In her benefits package, Garvin will see her annual vacation leave increase from four to five weeks and she’ll have the standard 12 holidays including a “floating holiday” with pay to be used at any time during the calendar year. And effective July 1, 2021, the Garvin will be allowed to sell back to the town each year a maximum of 80 hours of vacation time. The town will make a $625 per month car allowance, which will be taxable.

Town Administrator Nixes Own Pay Raise As Town Faces Big Budget Shortfall

Photo: Patrice Garvin, Belmont Town Administrator

In a move that took many by surprise, the Select Board approved Town Administrator Patrice Garvin’s request that she not be paid her expected annual salary increase.

The amendment to Garvin’s contract is “in response to the significant budgetary shortfalls as a result of the unanticipated COVID-19 pandemic,” according to the press release from the town.

Garvin’s gesture comes two-weeks before the Belmont Town Meeting where members will be presented the fiscal 2021 budget that reflects a 25 percent reduction in state aid. In addition, the town’s Financial Task Force’s initial projections of the fiscal ’22 budget has the town suffering a one-year structural deficit of between $10 to $13 million.

Garvin was expected to receive on July 1 a two percent increase over her base salary of $189,300 or the general pay hike for department heads, which ever was higher.

Garvin’s action won praise from the Board.

“I’d just like to note that this is what leadership looks like. In coming from the town administrator, it makes a very large statement,” said Select Board’s Adam Dash.

With a significant financial challenge waiting in fiscal 2022, Garvin “recognizes she can’t ask employees of the town to do anything that she isn’t willing to do herself,” said member Tom Caputo.

Budget Bloodbath: Belmont Finances ‘Severely Impacted’ Due To COVID-19; Cuts In Basic Services, A Call For Layoffs, Furloughs

Photo: Patrice Garvin, Belmont Town Administrator

It’s ugly. And it’s likely to get uglier.

That’s the first impression of Belmont’s town finances after initial estimates of the impact on the current and next year’s budgets by the COVID-19 pandemic, according to Town Administrator Patrice Garvin speaking before the Warrant Committee via video conference on April 1.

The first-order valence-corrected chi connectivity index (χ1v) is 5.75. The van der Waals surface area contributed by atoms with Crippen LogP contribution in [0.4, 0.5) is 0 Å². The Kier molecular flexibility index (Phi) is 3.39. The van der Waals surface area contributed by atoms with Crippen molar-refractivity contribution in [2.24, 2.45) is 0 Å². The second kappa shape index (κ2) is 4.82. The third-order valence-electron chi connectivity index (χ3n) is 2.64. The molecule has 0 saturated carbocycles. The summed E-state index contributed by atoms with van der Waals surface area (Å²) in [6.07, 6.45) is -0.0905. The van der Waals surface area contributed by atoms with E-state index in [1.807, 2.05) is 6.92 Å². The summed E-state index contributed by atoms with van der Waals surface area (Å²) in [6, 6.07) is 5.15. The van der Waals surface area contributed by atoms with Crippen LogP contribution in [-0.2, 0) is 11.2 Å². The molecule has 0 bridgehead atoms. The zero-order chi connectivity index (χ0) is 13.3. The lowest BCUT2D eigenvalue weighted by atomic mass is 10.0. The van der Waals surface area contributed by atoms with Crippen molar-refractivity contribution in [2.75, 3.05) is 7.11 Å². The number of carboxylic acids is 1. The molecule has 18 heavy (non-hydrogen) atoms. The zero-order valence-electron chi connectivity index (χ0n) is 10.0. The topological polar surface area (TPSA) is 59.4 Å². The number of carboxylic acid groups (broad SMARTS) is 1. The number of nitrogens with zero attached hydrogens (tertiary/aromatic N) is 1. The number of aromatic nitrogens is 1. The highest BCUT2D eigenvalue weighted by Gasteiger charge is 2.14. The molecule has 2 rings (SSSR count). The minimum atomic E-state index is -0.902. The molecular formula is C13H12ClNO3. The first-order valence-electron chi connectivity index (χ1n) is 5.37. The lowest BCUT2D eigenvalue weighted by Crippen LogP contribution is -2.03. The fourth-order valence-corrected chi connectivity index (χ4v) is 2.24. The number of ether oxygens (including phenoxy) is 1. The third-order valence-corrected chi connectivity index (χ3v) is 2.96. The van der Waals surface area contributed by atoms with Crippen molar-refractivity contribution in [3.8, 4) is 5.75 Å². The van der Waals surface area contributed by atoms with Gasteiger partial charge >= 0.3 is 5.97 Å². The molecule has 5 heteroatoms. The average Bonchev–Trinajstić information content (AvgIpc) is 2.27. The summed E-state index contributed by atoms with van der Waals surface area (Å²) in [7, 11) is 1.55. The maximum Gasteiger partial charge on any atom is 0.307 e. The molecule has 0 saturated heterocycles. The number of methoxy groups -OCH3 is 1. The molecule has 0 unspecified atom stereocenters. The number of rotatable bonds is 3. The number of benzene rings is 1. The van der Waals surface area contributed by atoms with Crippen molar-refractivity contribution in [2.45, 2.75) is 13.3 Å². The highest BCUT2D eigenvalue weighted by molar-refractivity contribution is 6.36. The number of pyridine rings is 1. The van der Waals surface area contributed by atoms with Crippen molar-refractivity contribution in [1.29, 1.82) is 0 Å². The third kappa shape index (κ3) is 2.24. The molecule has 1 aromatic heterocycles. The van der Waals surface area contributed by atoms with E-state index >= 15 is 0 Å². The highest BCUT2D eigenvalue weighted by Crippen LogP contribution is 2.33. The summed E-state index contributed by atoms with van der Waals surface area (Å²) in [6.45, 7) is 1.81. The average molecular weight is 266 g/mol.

With all town departments already “running lean” before the pandemic struck “another cut is going to severely impact the operations and the services we provide the residents of the town,” said Garvin.

While there are “too many uncertainties” to make any good estimates of the likely shortfall, it’s nearly certain that the anticipated pronounced loss of revenue will place a strain on the current fiscal year 2020 budget while triggering real pain in next year’s fiscal 2021 budget – which begins July 1 – from lose of basic government services and likely layoffs and furloughs of town workers, according to Garvin.

“Direr but probably realistic,” said Warrant Committee Chair Laurie Slap hearing members reiterate their belief that revenues will drop significantly with resulting cuts in expenditures.

The sudden shut off of the revenue spigot comes as the town was close to finalizing the fiscal ’21 budget that was going to be brought before Town Meeting by the Select Board. The last draft presented to the Warrant Committee, the Town Meeting’s financial “watchdog,” projected the ’21 budget at $136.6 million.

For instance, a 10 percent cut in just one line item, total state aid in fiscal ’21, would force the town to slash $1.2 million from the budget that has a revenue gap of $5.6 million. Garvin noted state aid was reduced by 20 percent between 2008 and 2009 when the last economic downturn occurred.

The town is currently looking back at town budgets in 2008 and 2009 when the country last entered into recession to get an idea of how revenues took a hit.

Override in doubt?

In addition to services, Belmont, according to Select Board Chair Tom Caputo “will need to think long and hard about whether or not … our plans for an override in November still, in fact, make sense.” The proposed “operational” override – in the $6 million range – was seen as critical in meeting town services and needs by the school district in managing a continued surge in enrollment.

The rapidly moving series of events of the past six weeks due to strategies to halt the spread of the coronavirus has Garvin and her staff attempting to hit a moving target to provide the Warrant Committee some semblance of confidence it is receiving figures it can analyze.